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ATI Technologies’ co-founder and CEO, Mr. KY Ho said last week that his company was planning a very aggressive transition to 0.13 and 0.11 micron fabrication technologies. This is the first claim of such kind coming from an ATI top executive, as the company is generally very cautious and its decision not to manufacture the high-end RADEON 9700-, 9800-series of graphic processors using 0.13 micron technology, but stick to mature 0.15 micron process, allowed the firm to leave its main rival NVIDIA behind in terms of performance and production costs.

“We do not have any problems with 0.13 margins. Actually, it is the opposite. We want to go into 0.13 and 0.11 very aggressively. If it was creating pressure, I don't think we would be banging our heads against the wall,” KY Ho told Reuters in an interview during Computex Taipei 2003 trade-show.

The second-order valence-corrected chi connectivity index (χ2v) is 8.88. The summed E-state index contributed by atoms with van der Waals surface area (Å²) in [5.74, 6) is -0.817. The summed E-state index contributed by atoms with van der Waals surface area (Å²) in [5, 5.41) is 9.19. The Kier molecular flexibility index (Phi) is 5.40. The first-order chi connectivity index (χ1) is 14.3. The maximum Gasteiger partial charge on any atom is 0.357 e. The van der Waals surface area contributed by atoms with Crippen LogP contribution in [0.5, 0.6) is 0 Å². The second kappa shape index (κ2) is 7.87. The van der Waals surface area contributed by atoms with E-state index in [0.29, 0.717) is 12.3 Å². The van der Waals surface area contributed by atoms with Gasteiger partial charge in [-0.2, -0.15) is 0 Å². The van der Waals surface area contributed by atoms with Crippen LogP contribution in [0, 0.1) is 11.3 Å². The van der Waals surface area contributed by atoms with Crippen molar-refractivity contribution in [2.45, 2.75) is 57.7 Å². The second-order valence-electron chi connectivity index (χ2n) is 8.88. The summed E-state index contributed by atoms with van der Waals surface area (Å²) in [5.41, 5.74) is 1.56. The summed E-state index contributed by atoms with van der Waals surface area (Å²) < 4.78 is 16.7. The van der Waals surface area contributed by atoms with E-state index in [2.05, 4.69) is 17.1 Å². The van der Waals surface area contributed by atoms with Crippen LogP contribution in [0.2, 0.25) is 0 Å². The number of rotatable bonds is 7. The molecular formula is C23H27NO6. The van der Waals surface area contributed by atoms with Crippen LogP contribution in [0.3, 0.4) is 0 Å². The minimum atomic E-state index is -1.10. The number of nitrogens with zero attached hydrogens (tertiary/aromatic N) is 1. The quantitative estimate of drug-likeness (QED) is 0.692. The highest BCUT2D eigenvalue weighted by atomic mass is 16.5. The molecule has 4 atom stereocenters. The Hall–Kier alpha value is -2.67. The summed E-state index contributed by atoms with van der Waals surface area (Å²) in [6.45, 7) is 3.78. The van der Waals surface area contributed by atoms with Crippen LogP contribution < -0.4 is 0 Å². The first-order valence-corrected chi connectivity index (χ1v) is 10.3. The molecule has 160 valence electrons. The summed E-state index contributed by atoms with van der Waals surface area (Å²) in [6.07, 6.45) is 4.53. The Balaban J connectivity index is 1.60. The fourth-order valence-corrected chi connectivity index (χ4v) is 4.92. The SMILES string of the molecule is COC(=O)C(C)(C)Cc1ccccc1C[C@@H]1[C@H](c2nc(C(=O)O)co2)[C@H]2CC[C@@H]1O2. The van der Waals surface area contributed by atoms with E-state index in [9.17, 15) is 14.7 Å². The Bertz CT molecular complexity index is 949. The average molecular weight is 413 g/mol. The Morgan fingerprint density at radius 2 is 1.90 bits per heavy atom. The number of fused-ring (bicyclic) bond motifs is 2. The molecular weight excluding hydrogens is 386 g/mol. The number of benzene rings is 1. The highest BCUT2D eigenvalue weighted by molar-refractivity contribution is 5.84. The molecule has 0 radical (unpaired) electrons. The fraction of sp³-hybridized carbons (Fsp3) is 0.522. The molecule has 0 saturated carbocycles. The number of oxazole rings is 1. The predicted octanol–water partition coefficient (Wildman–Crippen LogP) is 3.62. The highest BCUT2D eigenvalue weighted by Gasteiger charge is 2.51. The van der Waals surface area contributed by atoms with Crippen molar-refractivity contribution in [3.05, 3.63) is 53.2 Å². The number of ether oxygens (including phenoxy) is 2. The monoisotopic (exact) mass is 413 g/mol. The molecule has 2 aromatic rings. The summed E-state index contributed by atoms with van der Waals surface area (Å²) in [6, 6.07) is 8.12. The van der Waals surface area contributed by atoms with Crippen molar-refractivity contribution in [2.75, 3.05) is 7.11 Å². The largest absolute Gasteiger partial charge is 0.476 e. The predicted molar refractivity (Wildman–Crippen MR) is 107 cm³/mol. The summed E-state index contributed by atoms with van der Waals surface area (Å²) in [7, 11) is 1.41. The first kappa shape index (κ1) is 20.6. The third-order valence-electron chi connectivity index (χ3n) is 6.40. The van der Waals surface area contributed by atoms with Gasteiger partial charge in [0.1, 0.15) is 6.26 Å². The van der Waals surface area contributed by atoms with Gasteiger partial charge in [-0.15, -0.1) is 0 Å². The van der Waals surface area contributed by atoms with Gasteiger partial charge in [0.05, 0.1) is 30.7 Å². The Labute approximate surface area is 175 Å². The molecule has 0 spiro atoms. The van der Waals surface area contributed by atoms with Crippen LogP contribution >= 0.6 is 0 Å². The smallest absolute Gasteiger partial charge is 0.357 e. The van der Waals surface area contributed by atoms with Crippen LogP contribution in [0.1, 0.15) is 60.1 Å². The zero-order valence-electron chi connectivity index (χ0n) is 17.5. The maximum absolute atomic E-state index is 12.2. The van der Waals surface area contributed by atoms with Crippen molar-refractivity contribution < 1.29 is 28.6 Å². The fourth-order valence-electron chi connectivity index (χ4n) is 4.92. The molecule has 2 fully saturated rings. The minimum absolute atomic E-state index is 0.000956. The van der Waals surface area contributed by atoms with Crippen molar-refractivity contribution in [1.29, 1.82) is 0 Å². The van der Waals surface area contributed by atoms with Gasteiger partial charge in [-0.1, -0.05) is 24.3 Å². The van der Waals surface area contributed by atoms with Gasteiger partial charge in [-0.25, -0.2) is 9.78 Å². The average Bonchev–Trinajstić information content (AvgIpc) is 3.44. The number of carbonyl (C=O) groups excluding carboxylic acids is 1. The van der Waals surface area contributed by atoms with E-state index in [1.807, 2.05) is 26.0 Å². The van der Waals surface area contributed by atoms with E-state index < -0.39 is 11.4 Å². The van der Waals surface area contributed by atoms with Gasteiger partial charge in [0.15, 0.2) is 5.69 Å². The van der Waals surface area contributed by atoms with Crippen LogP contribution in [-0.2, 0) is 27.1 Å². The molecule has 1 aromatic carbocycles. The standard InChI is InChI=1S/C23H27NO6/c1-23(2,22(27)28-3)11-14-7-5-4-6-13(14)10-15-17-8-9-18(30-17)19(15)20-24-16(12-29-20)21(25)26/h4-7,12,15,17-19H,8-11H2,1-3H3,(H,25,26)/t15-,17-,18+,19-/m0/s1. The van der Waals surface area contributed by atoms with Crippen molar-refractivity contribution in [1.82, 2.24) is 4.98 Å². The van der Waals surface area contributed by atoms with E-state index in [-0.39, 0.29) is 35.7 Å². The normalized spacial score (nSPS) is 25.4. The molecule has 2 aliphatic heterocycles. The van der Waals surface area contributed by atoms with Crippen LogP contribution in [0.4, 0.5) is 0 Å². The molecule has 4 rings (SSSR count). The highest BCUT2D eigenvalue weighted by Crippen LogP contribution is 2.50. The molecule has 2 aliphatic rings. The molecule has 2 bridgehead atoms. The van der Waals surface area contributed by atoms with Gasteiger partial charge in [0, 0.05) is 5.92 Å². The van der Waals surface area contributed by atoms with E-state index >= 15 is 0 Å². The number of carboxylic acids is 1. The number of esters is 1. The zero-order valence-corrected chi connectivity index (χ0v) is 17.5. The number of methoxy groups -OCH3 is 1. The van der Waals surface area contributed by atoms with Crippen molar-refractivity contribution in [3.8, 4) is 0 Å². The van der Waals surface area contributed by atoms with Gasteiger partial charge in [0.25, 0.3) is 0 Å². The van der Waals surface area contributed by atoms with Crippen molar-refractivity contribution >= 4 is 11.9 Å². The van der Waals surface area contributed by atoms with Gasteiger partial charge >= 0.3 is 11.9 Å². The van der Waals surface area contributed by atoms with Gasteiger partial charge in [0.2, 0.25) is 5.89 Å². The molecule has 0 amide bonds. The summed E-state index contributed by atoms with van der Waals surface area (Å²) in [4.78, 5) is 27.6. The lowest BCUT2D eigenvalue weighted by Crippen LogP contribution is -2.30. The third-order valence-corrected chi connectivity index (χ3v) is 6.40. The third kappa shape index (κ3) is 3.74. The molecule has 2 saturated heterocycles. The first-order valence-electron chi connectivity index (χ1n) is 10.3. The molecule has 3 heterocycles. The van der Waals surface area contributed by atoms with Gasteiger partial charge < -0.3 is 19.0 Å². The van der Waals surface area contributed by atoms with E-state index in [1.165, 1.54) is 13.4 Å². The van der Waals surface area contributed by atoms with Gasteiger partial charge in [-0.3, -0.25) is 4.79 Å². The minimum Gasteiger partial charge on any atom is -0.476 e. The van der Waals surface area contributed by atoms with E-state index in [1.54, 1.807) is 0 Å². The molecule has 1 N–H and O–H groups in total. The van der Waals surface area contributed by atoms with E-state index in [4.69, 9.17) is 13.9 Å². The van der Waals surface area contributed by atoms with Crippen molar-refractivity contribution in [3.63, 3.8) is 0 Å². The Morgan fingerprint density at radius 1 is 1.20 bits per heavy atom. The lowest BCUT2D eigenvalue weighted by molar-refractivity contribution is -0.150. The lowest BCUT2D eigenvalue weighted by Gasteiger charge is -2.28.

NVIDIA’s executives blamed high production costs of the 0.13 micron GeForce FX GPUs for the company’s lowering gross margins a number of times this year. However, it now looks like the problem is not totally in TSMC’s 0.13 micron technology, but also in NVIDIA’s own design of the chips.

Transition to 0.11 micron technology will probably start in the second half of 2004, about a year and a half after the first 0.13 micron chips left TSMC foundry. Hence, all next-generation ATI’s VPUs will be made using 0.13 micron technology, while the future generation graphics products, such as code-named ATI R500, will be manufactured using 0.11 micron technology. It is also possible that ATI will make a less complex graphics processor for mainstream or value market segment using 0.11 micron technology for evaluation the process in the second half 2004.

Currently ATI makes its VPUs at TSMC and UMC foundries located in Taiwan. Officially, the company has no plans to make its graphics processors at IBM or different contract manufacturers.

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